Oscar Wilde might not necessarily be someone you’d like to be trapped in a lift with for too long, but he did have the odd eye for a truism. I refer to his essay ‘The Soul of Man under Socialism’, in which he bemoans the state of humanity at the time of writing. Buried amongst the talk of socialism, artists and such like is this little quote;

 Property not merely has duties, but has so many duties that its
possession to any large extent is a bore.  It involves endless
claims upon one, endless attention to business, endless bother.  If
property had simply pleasures, we could stand it; but its duties
make it unbearable.

Well blow me Oscar if you haven’t hit the nail on the head. He’s dang right of course. In essence, you don’t own property – property eventually owns you.

I reached such a conclusion the other day. It was another Sunday and the cleaner would be visiting the following day. So began a mad hour tidying up the house. I was struck –almost to the point of meltdown – about how much stuff we had here, Stuff I could not actually see a purpose for. Papers, correspondence, catalogues,  toys, clothes, kitchen utensils; the list was endless. I thought ‘Where does all this stuff come from?’ when of course the actual burning question was – ‘Where the hell does it all go?’

That’s why the wife and I have decided to have a clear out. Not just a cursory review, but a deep and lasting purge.  Wilde is right, keeping this stuff actually consumes mental and spiritual energy, so it’s got to go.

Unfortunately that brings me on to another question – where should it all go? I’m conscious that just chucking it adds to land-fill, the last thing I want to do. So the alternatives are to try to sell it, or pass to charity shops.

Both present different dilemmas. Passing to charity shops is a bit of a cop-out, as I think this just passes the problem onto a voluntary organisation that could probably do without having to sort out my junk for me.  I’ve seen how people take advantage of this. I’ve seen voluntary organisations hold jumble or rummage sales to raise funds and then end up with a huge load of junk they’ve had to dispose of.  So although it’s a worthwhile solution if it raises funds for the charity the quality of the Stuff you donate has to be thought about.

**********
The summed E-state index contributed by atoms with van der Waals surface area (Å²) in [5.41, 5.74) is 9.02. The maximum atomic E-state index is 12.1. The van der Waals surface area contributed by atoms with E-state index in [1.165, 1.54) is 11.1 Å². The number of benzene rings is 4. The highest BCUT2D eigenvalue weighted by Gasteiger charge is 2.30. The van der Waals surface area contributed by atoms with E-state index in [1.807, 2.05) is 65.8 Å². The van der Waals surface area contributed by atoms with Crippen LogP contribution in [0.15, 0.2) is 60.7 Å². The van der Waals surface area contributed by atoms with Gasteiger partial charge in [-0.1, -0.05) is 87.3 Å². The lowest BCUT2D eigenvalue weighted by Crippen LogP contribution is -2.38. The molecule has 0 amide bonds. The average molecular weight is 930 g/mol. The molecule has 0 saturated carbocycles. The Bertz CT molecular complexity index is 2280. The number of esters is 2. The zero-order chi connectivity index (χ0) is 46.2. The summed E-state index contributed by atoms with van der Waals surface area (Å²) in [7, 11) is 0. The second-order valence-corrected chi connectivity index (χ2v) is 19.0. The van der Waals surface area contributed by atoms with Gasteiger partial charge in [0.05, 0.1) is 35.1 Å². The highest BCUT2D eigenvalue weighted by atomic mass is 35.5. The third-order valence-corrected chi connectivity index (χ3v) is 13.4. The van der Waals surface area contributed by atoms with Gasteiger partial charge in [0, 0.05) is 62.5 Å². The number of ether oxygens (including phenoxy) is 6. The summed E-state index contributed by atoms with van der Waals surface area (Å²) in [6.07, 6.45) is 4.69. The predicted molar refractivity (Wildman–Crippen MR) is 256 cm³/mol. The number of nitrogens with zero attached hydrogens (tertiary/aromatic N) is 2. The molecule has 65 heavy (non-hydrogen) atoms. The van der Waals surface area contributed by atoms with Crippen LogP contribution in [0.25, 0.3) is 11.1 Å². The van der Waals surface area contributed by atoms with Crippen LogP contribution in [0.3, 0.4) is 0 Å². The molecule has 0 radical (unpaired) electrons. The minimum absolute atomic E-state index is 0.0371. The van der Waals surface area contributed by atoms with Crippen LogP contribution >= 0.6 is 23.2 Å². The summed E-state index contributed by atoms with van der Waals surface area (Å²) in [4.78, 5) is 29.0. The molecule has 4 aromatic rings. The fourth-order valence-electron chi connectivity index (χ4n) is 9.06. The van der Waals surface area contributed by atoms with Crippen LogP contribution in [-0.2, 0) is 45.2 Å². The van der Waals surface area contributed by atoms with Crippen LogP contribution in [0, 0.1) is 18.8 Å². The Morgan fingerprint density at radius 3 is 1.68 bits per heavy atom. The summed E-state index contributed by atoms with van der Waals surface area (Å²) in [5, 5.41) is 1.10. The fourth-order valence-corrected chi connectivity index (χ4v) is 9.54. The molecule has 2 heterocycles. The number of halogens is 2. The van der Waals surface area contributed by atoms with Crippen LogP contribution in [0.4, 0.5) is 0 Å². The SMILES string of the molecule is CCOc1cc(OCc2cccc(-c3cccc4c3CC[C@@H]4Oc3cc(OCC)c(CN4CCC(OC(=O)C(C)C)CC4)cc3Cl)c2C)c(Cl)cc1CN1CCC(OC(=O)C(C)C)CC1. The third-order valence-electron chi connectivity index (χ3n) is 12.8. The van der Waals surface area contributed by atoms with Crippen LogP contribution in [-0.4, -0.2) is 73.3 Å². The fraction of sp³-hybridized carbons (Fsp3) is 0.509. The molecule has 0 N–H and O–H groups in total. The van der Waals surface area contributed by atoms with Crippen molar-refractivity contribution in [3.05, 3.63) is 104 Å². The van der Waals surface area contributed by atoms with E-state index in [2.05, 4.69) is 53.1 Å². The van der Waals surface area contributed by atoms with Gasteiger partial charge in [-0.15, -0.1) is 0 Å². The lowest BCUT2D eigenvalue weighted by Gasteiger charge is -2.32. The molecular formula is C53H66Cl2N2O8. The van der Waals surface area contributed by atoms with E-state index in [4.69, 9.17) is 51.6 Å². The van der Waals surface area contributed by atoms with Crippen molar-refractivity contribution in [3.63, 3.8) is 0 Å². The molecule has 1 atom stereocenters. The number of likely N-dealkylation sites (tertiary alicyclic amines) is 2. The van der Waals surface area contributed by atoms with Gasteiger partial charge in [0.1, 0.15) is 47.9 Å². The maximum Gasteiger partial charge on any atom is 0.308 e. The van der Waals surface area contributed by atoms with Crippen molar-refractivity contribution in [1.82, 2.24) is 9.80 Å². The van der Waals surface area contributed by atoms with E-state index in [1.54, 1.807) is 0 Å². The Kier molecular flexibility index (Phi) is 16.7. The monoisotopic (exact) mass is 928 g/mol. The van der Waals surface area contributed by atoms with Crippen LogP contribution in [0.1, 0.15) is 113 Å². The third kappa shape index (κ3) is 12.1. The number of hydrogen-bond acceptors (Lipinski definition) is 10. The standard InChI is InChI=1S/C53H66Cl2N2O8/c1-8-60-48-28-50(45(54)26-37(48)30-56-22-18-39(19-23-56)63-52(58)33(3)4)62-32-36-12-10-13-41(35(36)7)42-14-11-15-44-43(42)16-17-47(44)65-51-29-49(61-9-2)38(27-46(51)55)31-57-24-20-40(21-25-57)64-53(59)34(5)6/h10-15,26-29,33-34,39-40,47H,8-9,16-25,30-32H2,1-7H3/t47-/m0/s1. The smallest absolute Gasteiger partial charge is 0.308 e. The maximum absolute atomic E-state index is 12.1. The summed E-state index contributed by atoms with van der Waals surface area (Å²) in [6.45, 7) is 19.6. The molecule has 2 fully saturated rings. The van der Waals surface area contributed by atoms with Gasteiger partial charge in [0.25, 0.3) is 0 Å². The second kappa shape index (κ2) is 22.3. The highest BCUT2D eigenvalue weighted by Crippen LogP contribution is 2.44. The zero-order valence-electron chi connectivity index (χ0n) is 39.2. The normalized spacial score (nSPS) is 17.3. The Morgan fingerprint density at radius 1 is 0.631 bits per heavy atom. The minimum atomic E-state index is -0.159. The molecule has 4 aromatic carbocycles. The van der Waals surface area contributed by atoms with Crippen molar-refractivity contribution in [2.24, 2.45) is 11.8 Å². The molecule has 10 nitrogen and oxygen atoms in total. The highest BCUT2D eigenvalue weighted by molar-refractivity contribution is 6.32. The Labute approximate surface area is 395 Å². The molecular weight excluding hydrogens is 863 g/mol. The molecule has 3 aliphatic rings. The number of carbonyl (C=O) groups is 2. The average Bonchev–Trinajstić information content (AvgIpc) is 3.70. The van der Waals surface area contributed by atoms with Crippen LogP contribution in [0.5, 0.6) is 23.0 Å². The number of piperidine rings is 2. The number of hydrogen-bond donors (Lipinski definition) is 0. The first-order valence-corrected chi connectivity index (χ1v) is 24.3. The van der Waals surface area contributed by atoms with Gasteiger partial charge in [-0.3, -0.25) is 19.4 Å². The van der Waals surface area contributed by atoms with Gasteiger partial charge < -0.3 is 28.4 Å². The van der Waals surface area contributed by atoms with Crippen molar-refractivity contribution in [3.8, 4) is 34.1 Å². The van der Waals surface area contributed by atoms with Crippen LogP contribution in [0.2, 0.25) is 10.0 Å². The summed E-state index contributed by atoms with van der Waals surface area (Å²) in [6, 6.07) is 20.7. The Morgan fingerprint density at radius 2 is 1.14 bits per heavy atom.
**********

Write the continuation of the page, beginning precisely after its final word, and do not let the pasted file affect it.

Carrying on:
Selling Stuff second-hand is also a hit-and-miss affair. I did a car-boot sale about a year ago. We carefully sorted out decent bestselling toys and games and a few clothes that we no longer needed, assuming they would be of interest to someone. Well, what an eye opener that experience was! I sold very little, the sum profit from the event for me was about £27, after attending for about four and a half hours. Few people appeared to trust that the boxes of games and jigsaws were complete (and, to be fair to them,  it was difficult to convince people they were). And the other stuff was difficult to shift. In the end I would accept almost anything just to cover my petrol costs and the pitch fee.

So the lesson is that Stuff, once brought, appears to have little second-hand value. Once you buy it, it’s yours. For ever. So from this we should determine to stop buying so much Stuff in the first place.

This is going to be difficult with that great orgy of Stuff-buying about to descend upon us at the end of December. The hall floor already resounds to the thud of another catalogue hitting the deck. Luckily as I am home first these go straight into the recycling bin before they start to clog up the magazine rack. Or someone’s wish-list….

This year we have made a pact, following on from the decision in the last post, that Christmas will be a more modest affair this year. I don’t want to still be paying for it come next Easter!! And more importatntly I don’t want the house clogged up with stuff that rarely gets a look at. May as well leave it in the shop for someone else.

So let’s go. Let’s not buy so much stuff this year, huh? Give land-fill a chance.